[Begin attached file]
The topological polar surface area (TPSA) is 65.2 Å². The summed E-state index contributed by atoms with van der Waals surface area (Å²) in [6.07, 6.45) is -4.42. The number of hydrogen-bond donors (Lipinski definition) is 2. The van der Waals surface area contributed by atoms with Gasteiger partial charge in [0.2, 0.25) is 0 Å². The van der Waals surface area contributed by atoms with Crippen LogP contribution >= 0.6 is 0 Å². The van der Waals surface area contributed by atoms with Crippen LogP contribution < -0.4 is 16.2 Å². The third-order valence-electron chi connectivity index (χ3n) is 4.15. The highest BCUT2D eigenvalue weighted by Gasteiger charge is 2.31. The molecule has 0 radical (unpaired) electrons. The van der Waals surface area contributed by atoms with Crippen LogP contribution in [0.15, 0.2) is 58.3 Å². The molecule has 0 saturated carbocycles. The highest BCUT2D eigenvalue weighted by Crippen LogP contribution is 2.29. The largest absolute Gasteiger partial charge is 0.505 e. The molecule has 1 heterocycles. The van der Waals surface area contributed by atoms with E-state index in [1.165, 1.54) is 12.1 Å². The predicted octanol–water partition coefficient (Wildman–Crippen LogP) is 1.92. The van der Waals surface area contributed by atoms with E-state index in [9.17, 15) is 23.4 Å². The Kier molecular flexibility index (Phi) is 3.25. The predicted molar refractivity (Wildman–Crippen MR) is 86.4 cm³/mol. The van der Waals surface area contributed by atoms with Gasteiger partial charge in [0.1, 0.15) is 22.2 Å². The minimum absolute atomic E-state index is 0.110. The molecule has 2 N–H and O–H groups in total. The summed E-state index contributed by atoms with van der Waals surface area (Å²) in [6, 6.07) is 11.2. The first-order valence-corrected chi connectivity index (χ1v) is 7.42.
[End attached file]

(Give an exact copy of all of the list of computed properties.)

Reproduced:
The topological polar surface area (TPSA) is 65.2 Å². The summed E-state index contributed by atoms with van der Waals surface area (Å²) in [6.07, 6.45) is -4.42. The number of hydrogen-bond donors (Lipinski definition) is 2. The van der Waals surface area contributed by atoms with Gasteiger partial charge in [0.2, 0.25) is 0 Å². The van der Waals surface area contributed by atoms with Crippen LogP contribution >= 0.6 is 0 Å². The van der Waals surface area contributed by atoms with Crippen LogP contribution < -0.4 is 16.2 Å². The third-order valence-electron chi connectivity index (χ3n) is 4.15. The highest BCUT2D eigenvalue weighted by Gasteiger charge is 2.31. The molecule has 0 radical (unpaired) electrons. The van der Waals surface area contributed by atoms with Crippen LogP contribution in [0.15, 0.2) is 58.3 Å². The molecule has 0 saturated carbocycles. The highest BCUT2D eigenvalue weighted by Crippen LogP contribution is 2.29. The largest absolute Gasteiger partial charge is 0.505 e. The molecule has 1 heterocycles. The van der Waals surface area contributed by atoms with E-state index in [1.165, 1.54) is 12.1 Å². The predicted octanol–water partition coefficient (Wildman–Crippen LogP) is 1.92. The van der Waals surface area contributed by atoms with E-state index in [9.17, 15) is 23.4 Å². The Kier molecular flexibility index (Phi) is 3.25. The predicted molar refractivity (Wildman–Crippen MR) is 86.4 cm³/mol. The van der Waals surface area contributed by atoms with Gasteiger partial charge in [0.1, 0.15) is 22.2 Å². The minimum absolute atomic E-state index is 0.110. The molecule has 2 N–H and O–H groups in total. The summed E-state index contributed by atoms with van der Waals surface area (Å²) in [6, 6.07) is 11.2. The first-order valence-corrected chi connectivity index (χ1v) is 7.42.